- Building Faculty Learning Communities - Milton D. Cox, Laurie Richlin, editors
Call Number: LB2331.7 .B83 2004
Changing our colleges and universities into learning institutions has become increasingly important at the same time it has become more difficult. Faculty learning communities have proven to be effective for addressing institutional challenges, from preparing the faculty of the future and reinvigorating senior faculty, to implementing new courses, curricula, and campus initiatives on diversity and technology. The results of faculty learning community programs parallel for faculty members the results of student learning communities for students, such as retention, deeper learning, respect for other cultures, and greater civic participation.
Backward Design/Understanding by Design
Backward design is a strategic planning framework whereby faculty identify and establish desired results, build an assessment approach, and then determine how best to present course materials for student success. By first identifying learning outcomes for a course, faculty determine how best to assess student learning through exams, essays, presentations, and other activities. This thoughtful, proactive approach engages student learners while supporting faculty members with both the short-term planning and long-term goals of their course content and performance. Backward design should provide opportunities for students’ self-assessment and encourage critical and creative thinking.
Resources from the co-authors of Understanding by Design
Writing Learning Outcomes
Learning outcome statements play a vital role in student success. Learning outcomes describe academic expectations through a clear, student-centered presentation of course requirements, highlighting the skills and knowledge students should demonstrate by the end of the semester. Outcome statements offer students a fuller understanding of assignments and projects, influence course design, and provide faculty members a means to assess student success in the classroom.
Additional resources on Bloom’s Taxonomy
Additional resources on Fink’s Taxonomy
Video series on using visual thinking to plan out your curriculum
- Issues in Teaching and Learning - Rhode Island College [electronic resource]
- International Journal for the Scholarship of Teaching and Learning [electronic resource]
- The Journal of Scholarship of Teaching and Learning: JoSoTL. [electronic resource]
- Practice and Evidence of the Scholarship of Teaching and Learning in Higher Education [electronic resource]
- The Cal Poly Pomona Journal of Interdisciplinary Studies [electronic resource]
- New Zealand Journal of Teachers' Work [electronic resource]
- Bender, E. (2005). CASTLs in the Air. Change, 37(5), 40-49.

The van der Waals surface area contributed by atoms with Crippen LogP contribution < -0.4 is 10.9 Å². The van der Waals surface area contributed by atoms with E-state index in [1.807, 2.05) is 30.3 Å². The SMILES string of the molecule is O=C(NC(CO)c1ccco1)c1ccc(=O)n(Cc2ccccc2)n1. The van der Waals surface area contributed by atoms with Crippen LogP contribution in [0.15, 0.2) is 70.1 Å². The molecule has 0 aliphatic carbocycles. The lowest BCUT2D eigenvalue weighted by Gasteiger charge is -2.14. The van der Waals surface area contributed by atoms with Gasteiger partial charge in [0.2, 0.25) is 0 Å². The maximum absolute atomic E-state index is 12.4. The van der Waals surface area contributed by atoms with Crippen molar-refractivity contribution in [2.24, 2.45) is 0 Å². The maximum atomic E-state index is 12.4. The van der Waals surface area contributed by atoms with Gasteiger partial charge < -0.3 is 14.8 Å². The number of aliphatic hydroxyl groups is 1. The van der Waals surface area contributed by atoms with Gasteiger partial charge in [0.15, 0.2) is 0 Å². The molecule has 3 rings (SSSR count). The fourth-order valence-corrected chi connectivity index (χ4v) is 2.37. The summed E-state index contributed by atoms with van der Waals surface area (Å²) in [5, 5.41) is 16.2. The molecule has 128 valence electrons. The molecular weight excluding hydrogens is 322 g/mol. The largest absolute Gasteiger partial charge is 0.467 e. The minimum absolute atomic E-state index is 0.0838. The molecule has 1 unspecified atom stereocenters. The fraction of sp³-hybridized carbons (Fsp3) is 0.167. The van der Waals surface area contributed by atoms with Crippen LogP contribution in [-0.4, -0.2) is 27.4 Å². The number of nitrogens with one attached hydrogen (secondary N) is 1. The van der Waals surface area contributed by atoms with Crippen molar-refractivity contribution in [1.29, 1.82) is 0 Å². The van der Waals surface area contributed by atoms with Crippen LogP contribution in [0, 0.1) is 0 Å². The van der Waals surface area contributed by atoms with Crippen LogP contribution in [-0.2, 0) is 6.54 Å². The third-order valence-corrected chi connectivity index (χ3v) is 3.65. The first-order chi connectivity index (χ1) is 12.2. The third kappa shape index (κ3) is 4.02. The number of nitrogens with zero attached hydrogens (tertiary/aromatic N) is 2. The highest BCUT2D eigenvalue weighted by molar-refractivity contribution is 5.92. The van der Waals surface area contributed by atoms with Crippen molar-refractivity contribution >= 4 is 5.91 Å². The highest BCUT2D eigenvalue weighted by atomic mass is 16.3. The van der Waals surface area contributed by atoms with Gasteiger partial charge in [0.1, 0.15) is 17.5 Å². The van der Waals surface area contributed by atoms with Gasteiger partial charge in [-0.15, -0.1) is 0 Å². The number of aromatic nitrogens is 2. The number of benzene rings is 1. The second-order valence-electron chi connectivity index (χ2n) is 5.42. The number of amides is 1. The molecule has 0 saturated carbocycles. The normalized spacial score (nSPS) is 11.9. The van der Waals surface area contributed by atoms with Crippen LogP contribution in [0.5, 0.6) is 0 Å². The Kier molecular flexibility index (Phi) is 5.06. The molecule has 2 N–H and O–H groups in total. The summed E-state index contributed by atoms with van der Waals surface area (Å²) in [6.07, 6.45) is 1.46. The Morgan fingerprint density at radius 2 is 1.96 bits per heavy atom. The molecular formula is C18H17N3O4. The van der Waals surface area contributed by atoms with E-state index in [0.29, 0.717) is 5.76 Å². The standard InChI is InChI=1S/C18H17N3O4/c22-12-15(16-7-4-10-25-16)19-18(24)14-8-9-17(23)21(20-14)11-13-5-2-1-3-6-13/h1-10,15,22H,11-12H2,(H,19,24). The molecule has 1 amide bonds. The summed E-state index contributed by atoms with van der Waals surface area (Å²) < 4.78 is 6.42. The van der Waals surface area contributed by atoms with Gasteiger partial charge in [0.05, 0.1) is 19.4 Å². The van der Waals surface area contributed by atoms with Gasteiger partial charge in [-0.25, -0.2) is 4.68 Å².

- Bernstein, D., & Bass, R. (2005). The Scholarship of Teaching and Learning. Academe, 91(4), 37-43.
- Boshier, R. (2009). Why is the Scholarship of Teaching and Learning Such a Hard Sell? Higher Education Research & Development, 28(1), 1-15.
- Brew, A., & Ginns, P. (2008). The Relationship between Engagement in the Scholarship of Teaching and Learning and Students' Course Experiences. Assessment & Evaluation in Higher Education, 33(5), 535-545.
- Huber, M. (2001). Balancing Acts: Designing Careers around the Scholarship of Teaching. Change, 33(4), 21-29.
- Hutchings, P., & Shulman, L. (1999). The Scholarship of Teaching. Change, 31(5), 10-15.
- Lieberman, D. (2005). Beyond Faculty Development: How Centers for Teaching and Learning Can be Laboratories for Learning. New Directions for Higher Education, (131), 87-98.
- Shulman, L. (1999). Taking Learning Seriously. Change, 31(4), 11-17.
Quick Links for Faculty
Selected Links to Centers of Teaching and Learning in New England
- Harriet W. Sheridan Center for Teaching and Learning - Brown University
- Center for Teaching Excellence - Providence College
- Institute for Teaching & Learning - University of Connecticut
- Faculty Center for Learning and Development - University of Hartford
- Joy Schectman Mankoff Center for Teaching & Learning - Connecticut College
- Center for Teaching Excellence and Leadership Development - Central Connecticut State University
- Center for Teaching Excellence - University of Maine
- Derek Bok Center for Teaching and Learning - Harvard University
- Northeastern University Center for Innovation and Excellence in Teaching and Learning
- Center for Excellence - University of Massachusetts, Dartmouth
- Center for Teaching - University of Massachusetts Amherst
- Teaching and Learning Laboratory - MIT
- Pforzheimer Learning and Teaching Center - Wellesley College
- Center for the Enhancement of Learning and Teaching - Tufts University
- Center for Excellence in Teaching & Learning - University of New Hampshire
- Center for Teaching & Learning - University of Vermont